March 6, 2016 – Fourth Sunday of Lent

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Allow me to head off the beaten path for a moment this weekend. The Gospel parable of the prodigal son is quite well known, and has surely been reflected on many thousands of times – from the meaning of the word “prodigal” itself (spending money or resources freely and recklessly; wastefully extravagant), to attempting to discern which of the people in the story (the prodigal son, the father, the brother) we most identify with…

But my main experience with the story of the prodigal son comes from musical theater. Liturgical composer Rory Cooney wrote a show many years ago titled “Lost and Found,” based on this passage. I had the privilege in 2008 of assisting at a summer camp called Youth Sing Praise that was putting on this show, where my role was to craft the retreat portion of the week – helping form the prayer services and activities that would enable the teens there for the week to truly enter into and live this production.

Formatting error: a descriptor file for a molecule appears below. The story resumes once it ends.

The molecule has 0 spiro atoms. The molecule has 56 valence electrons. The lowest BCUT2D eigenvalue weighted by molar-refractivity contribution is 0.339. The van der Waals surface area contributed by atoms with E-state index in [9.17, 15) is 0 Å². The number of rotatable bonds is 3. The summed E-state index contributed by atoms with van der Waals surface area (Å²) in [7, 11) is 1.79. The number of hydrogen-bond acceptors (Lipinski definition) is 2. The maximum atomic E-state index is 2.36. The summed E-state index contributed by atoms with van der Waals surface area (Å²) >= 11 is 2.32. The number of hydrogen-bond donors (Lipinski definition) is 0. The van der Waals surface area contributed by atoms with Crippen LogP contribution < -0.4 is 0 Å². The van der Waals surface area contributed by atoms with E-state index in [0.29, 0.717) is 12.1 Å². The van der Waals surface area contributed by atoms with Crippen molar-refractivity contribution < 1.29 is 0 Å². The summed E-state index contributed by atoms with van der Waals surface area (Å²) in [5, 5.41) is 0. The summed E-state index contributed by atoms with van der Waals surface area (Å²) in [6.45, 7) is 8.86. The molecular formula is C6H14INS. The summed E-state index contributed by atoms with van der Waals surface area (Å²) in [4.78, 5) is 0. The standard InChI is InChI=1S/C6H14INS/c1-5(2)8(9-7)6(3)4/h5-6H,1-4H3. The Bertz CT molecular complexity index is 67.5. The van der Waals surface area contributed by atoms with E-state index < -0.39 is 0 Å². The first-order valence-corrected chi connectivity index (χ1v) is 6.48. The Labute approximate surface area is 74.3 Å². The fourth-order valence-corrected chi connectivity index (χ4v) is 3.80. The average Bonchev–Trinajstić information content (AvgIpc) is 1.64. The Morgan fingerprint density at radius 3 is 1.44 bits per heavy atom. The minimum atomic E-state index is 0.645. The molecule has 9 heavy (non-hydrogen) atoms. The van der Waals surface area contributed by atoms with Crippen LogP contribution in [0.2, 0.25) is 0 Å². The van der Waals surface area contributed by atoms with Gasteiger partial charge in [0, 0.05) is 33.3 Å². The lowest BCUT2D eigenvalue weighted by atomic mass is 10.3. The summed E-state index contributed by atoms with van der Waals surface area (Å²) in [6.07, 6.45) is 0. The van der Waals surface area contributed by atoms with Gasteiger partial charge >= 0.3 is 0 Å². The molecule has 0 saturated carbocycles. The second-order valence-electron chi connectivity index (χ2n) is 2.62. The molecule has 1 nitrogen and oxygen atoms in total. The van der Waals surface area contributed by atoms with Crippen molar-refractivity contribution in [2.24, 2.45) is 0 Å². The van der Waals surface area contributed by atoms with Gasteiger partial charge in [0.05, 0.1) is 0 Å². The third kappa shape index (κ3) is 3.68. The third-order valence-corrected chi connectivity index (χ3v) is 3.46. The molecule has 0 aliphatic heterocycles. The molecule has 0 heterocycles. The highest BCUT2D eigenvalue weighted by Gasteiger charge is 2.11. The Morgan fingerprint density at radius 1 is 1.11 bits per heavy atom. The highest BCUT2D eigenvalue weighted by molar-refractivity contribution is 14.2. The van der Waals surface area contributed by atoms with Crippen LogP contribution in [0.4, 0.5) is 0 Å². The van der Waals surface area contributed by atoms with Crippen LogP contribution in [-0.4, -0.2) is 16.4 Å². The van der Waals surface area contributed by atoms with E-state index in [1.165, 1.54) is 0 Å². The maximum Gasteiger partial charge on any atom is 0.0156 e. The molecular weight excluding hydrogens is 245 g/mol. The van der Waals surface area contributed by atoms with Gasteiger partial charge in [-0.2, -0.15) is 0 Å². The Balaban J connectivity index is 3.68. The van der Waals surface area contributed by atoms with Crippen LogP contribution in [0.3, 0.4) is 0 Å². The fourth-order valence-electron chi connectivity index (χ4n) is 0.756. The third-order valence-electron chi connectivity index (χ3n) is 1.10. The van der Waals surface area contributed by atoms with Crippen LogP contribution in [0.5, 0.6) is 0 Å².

I pondered the title of that show, “Lost and Found,” quite a lot in the months leading up to that week. Then, eventually, it hit me – the name was “Lost AND Found” – not OR, not BUT, not THEN, but “Lost AND Found.”

And. Not one or the other but both at the same time. Both lost and found. The structure of the week came quickly to me after that.

We spent our week praying over examples of Christian paradox: two concepts that are only able to exist simultaneously within the mysteries of our faith. For instance:
• The last shall be first, and the first last
• For in our weakness is strength
• In dying we are born to eternal life

…and several more as well. I urge you, right now, to take a few moments to ponder in your heart some of the paradoxes of your own faith life – are there mysteries in your own relationship with God that you just can’t figure out? How is your faith unique to just you but still part of the larger Church community? Do you struggle with when to offer others mercy and when to enact justice? How is it that our salvation has been accomplished by Christ but is not yet fully with us? Do you have difficulties recognizing both Christ’s humanity and divinity?

Critically, right now, ponder this: How we are, this Lenten season, saved sinners – both “Lost and Found.” Enjoy, embrace the paradox.

PS – For more about Rory Cooney and “Lost and Found,” visit: http://rorycooney.blogspot.com/2013/03/all-your-children-lost-and-found.html

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